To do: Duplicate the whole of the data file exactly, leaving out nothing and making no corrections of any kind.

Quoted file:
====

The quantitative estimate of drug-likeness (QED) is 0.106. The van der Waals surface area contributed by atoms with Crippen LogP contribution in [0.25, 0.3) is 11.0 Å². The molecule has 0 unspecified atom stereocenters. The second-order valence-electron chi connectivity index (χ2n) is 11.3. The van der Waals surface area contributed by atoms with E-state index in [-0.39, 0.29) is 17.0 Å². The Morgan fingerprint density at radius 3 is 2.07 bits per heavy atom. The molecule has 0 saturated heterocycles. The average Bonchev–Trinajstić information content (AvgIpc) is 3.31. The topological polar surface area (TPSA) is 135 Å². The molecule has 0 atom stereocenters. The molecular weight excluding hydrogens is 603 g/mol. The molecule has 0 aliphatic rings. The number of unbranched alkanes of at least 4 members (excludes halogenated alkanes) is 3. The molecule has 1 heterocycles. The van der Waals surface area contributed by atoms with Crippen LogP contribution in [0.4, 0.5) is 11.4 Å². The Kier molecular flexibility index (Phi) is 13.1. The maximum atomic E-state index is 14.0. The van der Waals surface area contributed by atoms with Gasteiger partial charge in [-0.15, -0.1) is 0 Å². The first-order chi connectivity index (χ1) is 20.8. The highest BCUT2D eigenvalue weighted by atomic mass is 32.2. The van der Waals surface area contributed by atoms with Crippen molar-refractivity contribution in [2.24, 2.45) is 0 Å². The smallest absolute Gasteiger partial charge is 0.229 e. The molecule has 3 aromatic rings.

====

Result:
The quantitative estimate of drug-likeness (QED) is 0.106. The van der Waals surface area contributed by atoms with Crippen LogP contribution in [0.25, 0.3) is 11.0 Å². The molecule has 0 unspecified atom stereocenters. The second-order valence-electron chi connectivity index (χ2n) is 11.3. The van der Waals surface area contributed by atoms with E-state index in [-0.39, 0.29) is 17.0 Å². The Morgan fingerprint density at radius 3 is 2.07 bits per heavy atom. The molecule has 0 saturated heterocycles. The average Bonchev–Trinajstić information content (AvgIpc) is 3.31. The topological polar surface area (TPSA) is 135 Å². The molecule has 0 atom stereocenters. The molecular weight excluding hydrogens is 603 g/mol. The molecule has 0 aliphatic rings. The number of unbranched alkanes of at least 4 members (excludes halogenated alkanes) is 3. The molecule has 1 heterocycles. The van der Waals surface area contributed by atoms with Crippen LogP contribution in [0.4, 0.5) is 11.4 Å². The Kier molecular flexibility index (Phi) is 13.1. The maximum atomic E-state index is 14.0. The van der Waals surface area contributed by atoms with Gasteiger partial charge in [-0.15, -0.1) is 0 Å². The first-order chi connectivity index (χ1) is 20.8. The highest BCUT2D eigenvalue weighted by atomic mass is 32.2. The van der Waals surface area contributed by atoms with Crippen molar-refractivity contribution in [2.24, 2.45) is 0 Å². The smallest absolute Gasteiger partial charge is 0.229 e. The molecule has 3 aromatic rings.